Polar Form

This week, we learn about Polar Form.

You may first choose to read the post Complex Numbers if you have not already done so.

How would you use polar form to solve the following?

> >

[John Machin, 1706] Show that π=16arctan154arctan1239. \pi = 16 \arctan \frac{1}{5} - 4 \arctan \frac{1}{239}. Use the above identity to calculate π\pi to 100 decimal places.

Note by Calvin Lin
6 years, 1 month ago

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Although I wasn't able to find the value of π\pi. I did the following thinking. Dividing both sides by 4. In order to reduce the right hand side to complex number, the coefficient of first term has to be reduced to 44. arctan15=θ \arctan \frac {1} {5} = \theta or tanθ=15 \tan \theta = \frac {1} {5} . Evaluating tan4θ=120/119tan 4\theta = 120/119 using the identity tan2θ=2tanθ1tanθtan 2\theta = \frac{2 \tan \theta } {1 - \tan \theta}. Now, converting the equation into polar form, 119+120i239+i=(1+i) \frac {119 + 120i}{239 + i} = (1 + i) which is true. I don't know how to find the value of π\pi. I think I am close. Please help.

Lokesh Sharma - 6 years, 1 month ago

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Think about (5+i)4(5+i)^4 as well...

Mark Hennings - 6 years, 1 month ago

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OH yes, thanks.

Lokesh Sharma - 6 years, 1 month ago

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The equation reduces to (1+i)=(5+i)4(239+i) (1 + i) = \frac {(5 + i)^4}{(239 + i)} . Still no sign of π \pi yet.

Lokesh Sharma - 6 years, 1 month ago

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@Lokesh Sharma More accurately, (5+i)4  =  476+480i  =  2(238+240i)  =  2(1+i)(239+i) (5+i)^4 \; =\; 476 + 480i \; =\; 2(238 + 240i) \; = \; 2(1+i)(239 + i) so, taking arguments, 4Arg(5+i)  =  Arg(1+i)+Arg(239+i) 4\mathrm{Arg}(5+i) \; = \; \mathrm{Arg}(1+i) + \mathrm{Arg}(239+i) (all arguments are small enough that this is true). What is Arg(1+i)\mathrm{Arg}(1+i)?

Mark Hennings - 6 years, 1 month ago

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@Mark Hennings π4\frac{\pi}{4}

Lokesh Sharma - 6 years, 1 month ago

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@Lokesh Sharma There's your π\pi

Mark Hennings - 6 years, 1 month ago

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@Mark Hennings But how can I eat it to find its taste. Haha, I mean how can I find its value using polar form.

Lokesh Sharma - 6 years, 1 month ago

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@Lokesh Sharma Taking the argument of a complex number is finding the θ\theta value of the polar form. Thus we are using the polar form when we take (5+i)4=2(1+i)(239+i)(5+i)^4 = 2(1+i)(239+i) and obtain 4Arg(5+i)=Arg(1+i)+Arg(239+i)4tan115=14π+tan11239 \begin{array}{rcl} 4\mathrm{Arg}(5+i) & = & \mathrm{Arg}(1+i) + \mathrm{Arg}(239+i) \\ 4\tan^{-1}\tfrac15 & = & \tfrac14\pi + \tan^{-1}\tfrac{1}{239} \end{array} which is what we want.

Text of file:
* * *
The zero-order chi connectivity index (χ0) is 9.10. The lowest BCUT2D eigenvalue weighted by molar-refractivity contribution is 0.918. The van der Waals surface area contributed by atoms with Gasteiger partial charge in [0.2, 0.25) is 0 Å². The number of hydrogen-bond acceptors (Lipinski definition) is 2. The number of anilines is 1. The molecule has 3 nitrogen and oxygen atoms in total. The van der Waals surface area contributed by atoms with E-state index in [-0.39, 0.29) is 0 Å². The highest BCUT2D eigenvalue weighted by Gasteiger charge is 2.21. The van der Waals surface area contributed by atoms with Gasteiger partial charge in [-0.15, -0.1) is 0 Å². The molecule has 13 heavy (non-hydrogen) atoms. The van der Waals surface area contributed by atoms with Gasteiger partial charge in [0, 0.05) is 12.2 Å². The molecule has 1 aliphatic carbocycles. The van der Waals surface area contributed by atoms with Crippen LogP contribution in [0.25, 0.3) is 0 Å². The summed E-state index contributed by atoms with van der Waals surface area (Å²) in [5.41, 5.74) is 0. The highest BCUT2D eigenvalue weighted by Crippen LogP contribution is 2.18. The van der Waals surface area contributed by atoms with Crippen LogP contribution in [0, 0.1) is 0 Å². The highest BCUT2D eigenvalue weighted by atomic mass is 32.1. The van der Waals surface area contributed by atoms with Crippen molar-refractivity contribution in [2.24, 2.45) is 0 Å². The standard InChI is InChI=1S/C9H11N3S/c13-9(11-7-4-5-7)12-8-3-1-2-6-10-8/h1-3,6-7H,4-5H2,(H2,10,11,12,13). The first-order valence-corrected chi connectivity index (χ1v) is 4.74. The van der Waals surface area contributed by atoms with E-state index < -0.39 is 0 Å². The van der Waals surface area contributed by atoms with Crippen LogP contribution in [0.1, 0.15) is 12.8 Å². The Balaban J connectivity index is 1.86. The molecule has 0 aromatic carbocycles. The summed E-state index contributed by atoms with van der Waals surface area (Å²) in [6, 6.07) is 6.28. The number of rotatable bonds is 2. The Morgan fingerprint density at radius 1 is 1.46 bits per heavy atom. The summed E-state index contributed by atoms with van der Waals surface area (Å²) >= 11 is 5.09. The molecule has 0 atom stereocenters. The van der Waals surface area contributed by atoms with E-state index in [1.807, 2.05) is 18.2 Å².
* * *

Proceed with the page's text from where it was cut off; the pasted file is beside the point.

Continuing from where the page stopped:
Mark Hennings - 6 years, 1 month ago

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@Mark Hennings Ah... Sorry, I didn't get it. Instead of doing this why don't we just use that π=arctan11 \pi = \arctan \frac {1}{1} which we get from this equation (1+i)=(5+i)4(239+i) (1 + i) = \frac {(5 + i)^4}{(239 + i)} . I was expecting an answer which can be calculated without involving arctan\arctan at all.

Lokesh Sharma - 6 years, 1 month ago

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Use the Taylor Series for arctan(x)\arctan(x) with a sufficient number of terms. Use the Lagrange Error Bound to show that the error is less than 1010010^{-100}.

Ricky Escobar - 6 years, 1 month ago

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But the question says to find it using polar form!

Lokesh Sharma - 6 years, 1 month ago

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@Lokesh Sharma I think the point is that you prove the identity using the polar form, and then use the Taylor Series to approximate π\pi to 100 digits. Is there any other way to get such an approximation besides using a series?

Ricky Escobar - 6 years, 1 month ago

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@Ricky Escobar Absolutely. The historical importance of this formula is that it was easy to use in pre-calculator days (like the early 1700s!). It is easy to calculate tan115\tan^{-1}\tfrac15 accurately, since tan115  =  j=0(1)j2j+1(15)2j+1  =  j=0(1)j22j+1(2j+1)102j+1 \tan^{-1}\tfrac15 \; = \; \sum_{j=0}^\infty \frac{(-1)^j}{2j+1}\big(\tfrac15\big)^{2j+1} \; = \; \sum_{j=0}^\infty \frac{(-1)^j 2^{2j+1}}{(2j+1)10^{2j+1}} and dividing by 1010 is easy. Even if you have to use a large number of terms, and do all the calculations by hand, they are not too hard. On the other hand, tan11239  =  j=0(1)j2j+1(1239)2j+1 \tan^{-1}\tfrac1{239} \; = \; \sum_{j=0}^\infty \frac{(-1)^j}{2j+1}\big(\tfrac1{239}\big)^{2j+1} has terms that are quite hard work to calculate - there is no easy way to divide by 239239 - but you don't need nearly as many terms, since 1239\tfrac{1}{239} is small. You need 66 terms of the tan115\tan^{-1}\tfrac15 series, but only 22 terms of the tan11239\tan^{-1}\tfrac{1}{239} series, for example, to get π\pi to 88 decimal places. You would only need 2121 terms of the second series, and about 7171 terms of the first, to get π\pi accurate to 100100 decimal places.

Mark Hennings - 6 years, 1 month ago

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Multiply both sides by ii and use exp function on both sides. QED (I think)

Taehyung Kim - 6 years, 1 month ago

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180.17

Narasimha Rao B L - 6 years, 1 month ago

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